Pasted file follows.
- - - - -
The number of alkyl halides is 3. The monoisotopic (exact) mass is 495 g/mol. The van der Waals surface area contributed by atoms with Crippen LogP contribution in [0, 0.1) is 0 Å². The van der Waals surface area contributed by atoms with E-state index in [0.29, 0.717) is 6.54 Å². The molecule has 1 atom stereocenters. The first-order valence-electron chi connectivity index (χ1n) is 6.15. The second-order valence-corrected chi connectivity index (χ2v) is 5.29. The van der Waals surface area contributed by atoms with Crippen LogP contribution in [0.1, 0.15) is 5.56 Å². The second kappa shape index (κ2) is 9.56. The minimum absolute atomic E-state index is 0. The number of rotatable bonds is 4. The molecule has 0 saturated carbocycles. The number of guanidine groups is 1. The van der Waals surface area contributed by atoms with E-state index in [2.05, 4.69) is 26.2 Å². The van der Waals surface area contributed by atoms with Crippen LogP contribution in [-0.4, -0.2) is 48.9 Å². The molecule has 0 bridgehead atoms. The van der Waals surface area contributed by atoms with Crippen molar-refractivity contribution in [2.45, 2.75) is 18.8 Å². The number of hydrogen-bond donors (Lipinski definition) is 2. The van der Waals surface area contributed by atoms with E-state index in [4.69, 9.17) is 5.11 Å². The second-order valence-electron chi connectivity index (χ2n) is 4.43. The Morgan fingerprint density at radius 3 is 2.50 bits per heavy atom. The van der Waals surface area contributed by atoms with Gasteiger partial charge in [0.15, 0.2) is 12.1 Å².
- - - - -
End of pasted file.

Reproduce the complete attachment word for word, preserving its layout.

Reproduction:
The number of alkyl halides is 3. The monoisotopic (exact) mass is 495 g/mol. The van der Waals surface area contributed by atoms with Crippen LogP contribution in [0, 0.1) is 0 Å². The van der Waals surface area contributed by atoms with E-state index in [0.29, 0.717) is 6.54 Å². The molecule has 1 atom stereocenters. The first-order valence-electron chi connectivity index (χ1n) is 6.15. The second-order valence-corrected chi connectivity index (χ2v) is 5.29. The van der Waals surface area contributed by atoms with Crippen LogP contribution in [0.1, 0.15) is 5.56 Å². The second kappa shape index (κ2) is 9.56. The minimum absolute atomic E-state index is 0. The number of rotatable bonds is 4. The molecule has 0 saturated carbocycles. The number of guanidine groups is 1. The van der Waals surface area contributed by atoms with E-state index in [2.05, 4.69) is 26.2 Å². The van der Waals surface area contributed by atoms with Crippen LogP contribution in [-0.4, -0.2) is 48.9 Å². The molecule has 0 bridgehead atoms. The van der Waals surface area contributed by atoms with Crippen molar-refractivity contribution in [2.45, 2.75) is 18.8 Å². The number of hydrogen-bond donors (Lipinski definition) is 2. The van der Waals surface area contributed by atoms with E-state index in [4.69, 9.17) is 5.11 Å². The second-order valence-electron chi connectivity index (χ2n) is 4.43. The Morgan fingerprint density at radius 3 is 2.50 bits per heavy atom. The van der Waals surface area contributed by atoms with Gasteiger partial charge in [0.15, 0.2) is 12.1 Å².